1952 was an especially good year for Red and company. They were doing brisk business with youngsters including Waldo Von Sieber (later Waldo Von Erich), Jacques Dubois (McKigney), and Toronto born Gori 'Ed' 'Killer' Mangotich who would later find great success in Europe.

New Action In Stoufville

Despite Garner's success, in early 1953 Stoufville Arena announced a change for it's second Wrestling season (the arena opened in 1952) with a move to 'Southern States wrestlers.' Said to be the same stars from the Grapefruit states which were shown on Toronto's film TV shows. The wrestlers eventually featured were not household names. Irish Michael O'Toole,Steve Zaboski, Wes Glazier, a 'Red Demon.' Don Ireland of Oshawa, Ted Swift from Niagara Falls and others from the area.

That outfit ran a few shows and one report claimed it to be the 'best wrestling show that has been offered here since it was introduced here over a year ago.' The only local 'name' that appeared was 'Killer' Jim Conroy (as Bert 'Killer' Conroy.

By 1954 though Garner was back in to Stoufville kicking off the season at the beginning of April with Von Sieber against Mangotich. Garner's matchmaker Roy McMahon (yup) offered a money back guarantee if you weren't happy with the show

Back in 1952 while Garner was filling out the arenas on his circuit Tunney was running Barrie -using famed sportsman Max Hurley as promoter - and Collingwood  (60km away). With his regular stars and guests like Boxing great Jack Dempsey in as special referee, they were regularly drawing 1000 fans to the small arenas. Tunney's shows ran from 75c to $2.50 for ringside while Garner had lower prices of 65c to $1 for ringside.

Wrestling Returns to Barrie 1954 - with Northland Wrestling

Come 1953 wrestling would be absent from the two towns. In 1954 Barrie announced a new summer wrestling season would kick off on May 25, this time with shows promoted by Northland Wrestling Enterprises headed by Kasaboski. Northland was enjoying a huge upswing at the time due to it's popular live TV wrestling, one of the first Studio shows in North America.

Kasaboski would run Barrie on Tunney's former Tuesday night while Tunney countered in Collingwood on the usual Wednesday night.  At the end of the month Kasaboski ran a card featuring the very popular midget stars as the main event and filled the arena. Tunney would send his biggest stars of the day alongside Whipper. The Mills Brothers, Fred Atkins, Yukon Eric. etc.

Kasaboski 1954 Tuesday Night Aug 10 

Tunney 1954 Wednesday Night Aug 11

A July main in Barrie had upcoming Olympic star Maurice Vachon vs Bobby Ford while Tunney followed with Whipper vs Sky Hi lee in Collingwood. Dory Funk and Don Evans would also appear that summer, many U.S. stars would come up over the years and enjoy the Ontario North. Kasaboski was regularly drawing 700-1200 to the shows. Tunney's attendance was not reported .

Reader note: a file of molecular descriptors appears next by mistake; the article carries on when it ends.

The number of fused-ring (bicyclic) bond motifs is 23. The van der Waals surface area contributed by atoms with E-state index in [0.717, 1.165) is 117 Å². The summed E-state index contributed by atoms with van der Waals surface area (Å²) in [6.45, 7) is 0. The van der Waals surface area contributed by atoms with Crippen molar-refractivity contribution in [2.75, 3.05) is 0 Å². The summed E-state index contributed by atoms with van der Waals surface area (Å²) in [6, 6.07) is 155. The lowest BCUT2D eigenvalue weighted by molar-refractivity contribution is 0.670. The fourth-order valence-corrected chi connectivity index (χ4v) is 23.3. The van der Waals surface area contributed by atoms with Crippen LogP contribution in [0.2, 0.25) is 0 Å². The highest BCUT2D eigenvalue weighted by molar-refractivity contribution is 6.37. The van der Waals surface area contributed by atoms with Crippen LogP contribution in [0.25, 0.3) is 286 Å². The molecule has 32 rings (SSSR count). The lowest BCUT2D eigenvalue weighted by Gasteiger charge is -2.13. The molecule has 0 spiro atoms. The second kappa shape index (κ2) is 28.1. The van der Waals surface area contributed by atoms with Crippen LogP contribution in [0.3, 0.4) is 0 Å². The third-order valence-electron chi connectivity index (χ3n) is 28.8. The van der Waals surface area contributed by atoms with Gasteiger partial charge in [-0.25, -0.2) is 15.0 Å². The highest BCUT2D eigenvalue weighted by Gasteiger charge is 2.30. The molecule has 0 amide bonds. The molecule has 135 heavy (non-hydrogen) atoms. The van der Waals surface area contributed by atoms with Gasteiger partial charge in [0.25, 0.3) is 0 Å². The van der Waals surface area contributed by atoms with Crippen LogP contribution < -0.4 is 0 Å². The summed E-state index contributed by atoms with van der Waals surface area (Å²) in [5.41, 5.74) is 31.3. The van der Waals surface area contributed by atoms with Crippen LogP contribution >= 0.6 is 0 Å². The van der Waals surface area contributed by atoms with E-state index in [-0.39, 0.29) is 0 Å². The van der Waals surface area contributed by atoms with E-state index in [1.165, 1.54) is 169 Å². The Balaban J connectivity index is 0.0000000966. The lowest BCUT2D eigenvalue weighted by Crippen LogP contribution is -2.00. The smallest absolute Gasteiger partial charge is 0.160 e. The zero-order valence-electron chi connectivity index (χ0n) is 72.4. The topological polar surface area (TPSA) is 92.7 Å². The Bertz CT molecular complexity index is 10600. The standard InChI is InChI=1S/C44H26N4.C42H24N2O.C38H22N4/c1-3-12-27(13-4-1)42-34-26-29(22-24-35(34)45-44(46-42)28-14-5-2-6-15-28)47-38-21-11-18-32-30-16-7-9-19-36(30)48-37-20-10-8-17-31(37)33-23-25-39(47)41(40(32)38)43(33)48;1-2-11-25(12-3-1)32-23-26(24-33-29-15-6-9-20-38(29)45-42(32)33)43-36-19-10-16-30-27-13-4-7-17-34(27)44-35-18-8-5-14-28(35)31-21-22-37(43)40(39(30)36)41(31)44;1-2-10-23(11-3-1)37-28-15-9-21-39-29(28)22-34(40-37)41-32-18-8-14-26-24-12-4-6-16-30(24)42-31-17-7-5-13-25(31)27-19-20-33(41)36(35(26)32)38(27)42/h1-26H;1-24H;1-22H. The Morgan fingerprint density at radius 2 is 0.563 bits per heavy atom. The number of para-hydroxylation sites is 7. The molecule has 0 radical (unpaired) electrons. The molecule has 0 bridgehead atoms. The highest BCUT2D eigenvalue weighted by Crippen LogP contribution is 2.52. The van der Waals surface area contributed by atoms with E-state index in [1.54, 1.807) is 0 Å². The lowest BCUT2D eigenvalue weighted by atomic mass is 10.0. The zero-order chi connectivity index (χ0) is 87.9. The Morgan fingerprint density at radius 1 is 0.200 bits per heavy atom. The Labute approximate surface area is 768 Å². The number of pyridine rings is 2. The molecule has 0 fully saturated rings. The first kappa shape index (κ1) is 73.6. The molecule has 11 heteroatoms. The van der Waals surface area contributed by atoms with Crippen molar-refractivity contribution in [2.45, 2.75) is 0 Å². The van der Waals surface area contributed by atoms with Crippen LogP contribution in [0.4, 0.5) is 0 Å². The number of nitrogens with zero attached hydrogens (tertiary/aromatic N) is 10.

At that time Kasaboski's circuit was vast. He was running shows in over 30 towns from La Sarre in Northern Quebec across to Wawa, Ontario, working his way down as far as Brockville on the Canada/U.S. border. He would also run Orillia a few minutes to the East of Barrie.

1954 sharing the page

Tunney Fights Back 

At the 1954 NWA convention Tunney, who had been elected as vice-president, complained about Kasaboski going into his towns and under-bidding him to promoters. Kasaboski was not a member of the NWA so Tunney may have been looking to stop some of the Southern U.S. stars from heading.up.

Tunney takes Stoufville 1957 
In 1956 Tunney would move into Stoufville bumping Garner out with regular cards featuring Dick Hutton, Fritz Von Erich, Whipper, and the rest. They would also run other towns that Garner ran including Newmarket and Bradford. Garner would continue to run Thornhill (Summer Market) and Richmond Hill on alternate days to the Tunney cards. Tunney would promote with 'Big Name Stars' prominent on the ads.

In Sutton (across the Lake from Barrie) in July 1957 Tommy Nelson (Tunney) drew 1,500 fans for a main of Whip vs Kiniski. It was said to be the largest draw at the Sutton Arena for any sport over the past several years.

It's unclear if Tunney had any grievance with Garner who wasn't the same threat as Kasaboski was.

Somewhere along the way Kasaboski and Tunney settled up as some of the names crossed over. One Kasaboski card in September 1958 was set to have a main of  Fred Atkins (billed 'from Frank Tunney's Toronto circuit') vs Bobo Brazil, who were both current stars for Tunney. Bobo no showed forcing Atkins to face Thompson. It said the 'incident will not go unaccounted. Northland promoter Larry K who brings in the Toronto men through his friendly connection with Frank Tunney, is sure to find out the reason why.'  The recap for that bout claimed Thompson made Atkins 'work, probably harder than he has in many bouts.'